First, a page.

Up to 1 in 5 children suffer from a mental disorder, CDC says

Up to 20 percent of children in the United States suffer from a mental disorder, and the number of kids diagnosed with one has been rising for more than a decade, according to a report released on Thursday by the U.S. Center for Disease Control and Prevention. In the agency's first-ever study of mental disorders among children aged 3 to 17, researchers found childhood mental illnesses affect up to one in five kids and cost $247 billion per year in medical bills, special education and juvenile justice. Children with mental disorders - defined as “serious deviations from expected cognitive, social, and emotional development” - often have trouble learning in school, making friends, and building relationships later in life, the report said. They are more likely to have other chronic health problems, such as asthma and diabetes, and are at risk for developing mental illnesses as adults. “This is a deliberate effort by CDC to show mental health is a health issue. As with any health concern, the more attention we give to it, the better. It's parents becoming aware of the facts and talking to a healthcare provider about how their child is learning, behaving, and playing with other kids,” Dr. Ruth Perou, the lead author of the study, said in an interview. “What's concerning is the number of families affected by these issues. But we can do something about this. Mental health problems are diagnosable, treatable and people can recover and lead full healthy lives,” Perou added. The study cited data collected between 1994 and 2011 that showed the number of kids with mental disorders is growing. The study stopped short of concluding why, but suggested improvements in diagnoses as one possible explanation “Changes in estimated prevalence over time might be associated with an actual change in prevalence, changes in case definition, changes in the public perception of mental disorders, or improvements in diagnosis, which might be associated with changes in policies and access to health care,” the study said. Perou said more research was needed to determine the specific causes of mental disorders, and that greater awareness could lead to an uptick in diagnoses. A host of environmental factors, including chemical exposure and poverty, can also affect a child's mental health, she said. Lead, for example, is known to be “one of the biggest toxins to impact behavior and learning,” Perou said. Poor children are at a higher risk for developing certain conditions, according to the study. The most prevalent mental health diagnosis, as reported by parents, was Attention Deficit/Hyperactivity Disorder (ADHD), which affects 6.8 percent of children. Also common were behavioral conduct problems (3.5 percent), anxiety, which consists mostly of fears and phobias (3 percent), depression (2.1 percent) and autism spectrum disorders (1.1 percent). Many of these disorders occur together, the report said. Boys were found more likely to have most of the listed disorders except for depression and alcohol abuse, which affect more girls. The study also noted that suicide, which can be precipitated by an untreated mental illness, was the second leading cause of death (after accidents) among children 12 to 17 years old. The CDC report was based on multiple other studies that collected data and interviewed children and their guardians about their diagnoses, habits, behaviors and other factors.source : http://www.foxnews.com/health/2013/05/17/up-to-1-in-5-children-suffer-from-mental-disorder-cdc-says/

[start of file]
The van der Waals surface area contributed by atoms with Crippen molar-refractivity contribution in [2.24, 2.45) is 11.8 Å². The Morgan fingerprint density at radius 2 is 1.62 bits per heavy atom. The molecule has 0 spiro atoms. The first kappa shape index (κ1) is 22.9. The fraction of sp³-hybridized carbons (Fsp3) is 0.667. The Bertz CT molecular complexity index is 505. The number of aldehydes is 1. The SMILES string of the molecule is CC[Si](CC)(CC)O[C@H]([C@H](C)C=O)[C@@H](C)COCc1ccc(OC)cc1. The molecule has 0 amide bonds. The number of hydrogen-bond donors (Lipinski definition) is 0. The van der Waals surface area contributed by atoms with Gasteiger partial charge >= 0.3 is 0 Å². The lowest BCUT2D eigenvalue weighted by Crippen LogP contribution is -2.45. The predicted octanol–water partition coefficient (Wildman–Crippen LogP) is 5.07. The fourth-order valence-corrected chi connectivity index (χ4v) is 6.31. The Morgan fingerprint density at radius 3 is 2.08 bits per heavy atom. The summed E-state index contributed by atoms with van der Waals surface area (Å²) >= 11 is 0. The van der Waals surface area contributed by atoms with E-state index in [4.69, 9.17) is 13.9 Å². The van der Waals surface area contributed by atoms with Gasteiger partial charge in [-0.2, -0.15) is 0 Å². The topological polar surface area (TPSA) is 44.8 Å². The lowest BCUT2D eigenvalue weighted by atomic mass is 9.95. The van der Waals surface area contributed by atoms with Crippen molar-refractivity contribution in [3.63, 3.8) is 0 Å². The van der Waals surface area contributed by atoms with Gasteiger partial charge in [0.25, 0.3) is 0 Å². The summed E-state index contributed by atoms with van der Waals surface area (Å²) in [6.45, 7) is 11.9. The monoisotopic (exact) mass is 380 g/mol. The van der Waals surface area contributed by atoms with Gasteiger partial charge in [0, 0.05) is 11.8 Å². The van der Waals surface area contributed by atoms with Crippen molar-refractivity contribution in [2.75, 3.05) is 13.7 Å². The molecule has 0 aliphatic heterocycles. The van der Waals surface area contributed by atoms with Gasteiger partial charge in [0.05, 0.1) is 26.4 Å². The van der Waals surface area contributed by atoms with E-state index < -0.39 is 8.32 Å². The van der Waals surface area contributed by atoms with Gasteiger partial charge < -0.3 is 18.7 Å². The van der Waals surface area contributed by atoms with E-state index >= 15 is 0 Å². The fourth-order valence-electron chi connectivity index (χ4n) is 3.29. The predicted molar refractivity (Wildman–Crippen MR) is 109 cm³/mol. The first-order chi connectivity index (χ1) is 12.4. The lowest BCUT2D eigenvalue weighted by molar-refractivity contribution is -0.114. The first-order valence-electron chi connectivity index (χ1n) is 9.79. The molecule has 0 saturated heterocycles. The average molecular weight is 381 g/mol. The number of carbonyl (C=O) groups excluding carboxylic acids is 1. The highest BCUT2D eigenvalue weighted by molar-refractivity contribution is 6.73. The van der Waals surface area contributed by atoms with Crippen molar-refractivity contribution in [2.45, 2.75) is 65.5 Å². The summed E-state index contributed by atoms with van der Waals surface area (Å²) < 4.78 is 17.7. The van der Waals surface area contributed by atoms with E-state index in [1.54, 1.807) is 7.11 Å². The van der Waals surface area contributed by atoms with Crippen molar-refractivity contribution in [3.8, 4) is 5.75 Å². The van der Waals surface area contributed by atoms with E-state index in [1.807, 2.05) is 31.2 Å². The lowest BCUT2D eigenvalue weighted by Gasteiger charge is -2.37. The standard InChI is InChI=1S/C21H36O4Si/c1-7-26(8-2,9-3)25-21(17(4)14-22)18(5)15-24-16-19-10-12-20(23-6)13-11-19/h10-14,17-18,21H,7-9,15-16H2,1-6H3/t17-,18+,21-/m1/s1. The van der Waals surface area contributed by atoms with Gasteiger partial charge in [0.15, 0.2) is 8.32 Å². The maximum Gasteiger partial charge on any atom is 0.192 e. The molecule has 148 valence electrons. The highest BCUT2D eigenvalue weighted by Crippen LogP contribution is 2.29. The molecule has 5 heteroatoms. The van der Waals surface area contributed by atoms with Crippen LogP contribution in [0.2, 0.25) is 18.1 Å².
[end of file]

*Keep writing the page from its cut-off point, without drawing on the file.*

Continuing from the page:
Potential treatment for Parkinson’s, Alzheimer’s, dementia discovered

A drug currently being used to treat leukemia has been found to help halt the production of toxic proteins in the brain linked to Alzheimer’s disease, Parkinson’s disease and various forms of dementia. Researchers from Georgetown University successfully used small doses of the drug nilotinib, used to treat chronic myelogenous leukemia (CML), to eliminate abnormal protein build-up in the brains of mice. The scientists targeted the alpha-Synuclein and tau proteins, which have been previously implicated in the development of Parkinson’s disease, Alzheimer’s disease, amyotrophic lateral sclerosis (ALS), Huntington’s disease, Lewy body dementia and other neurodegenerative conditions. …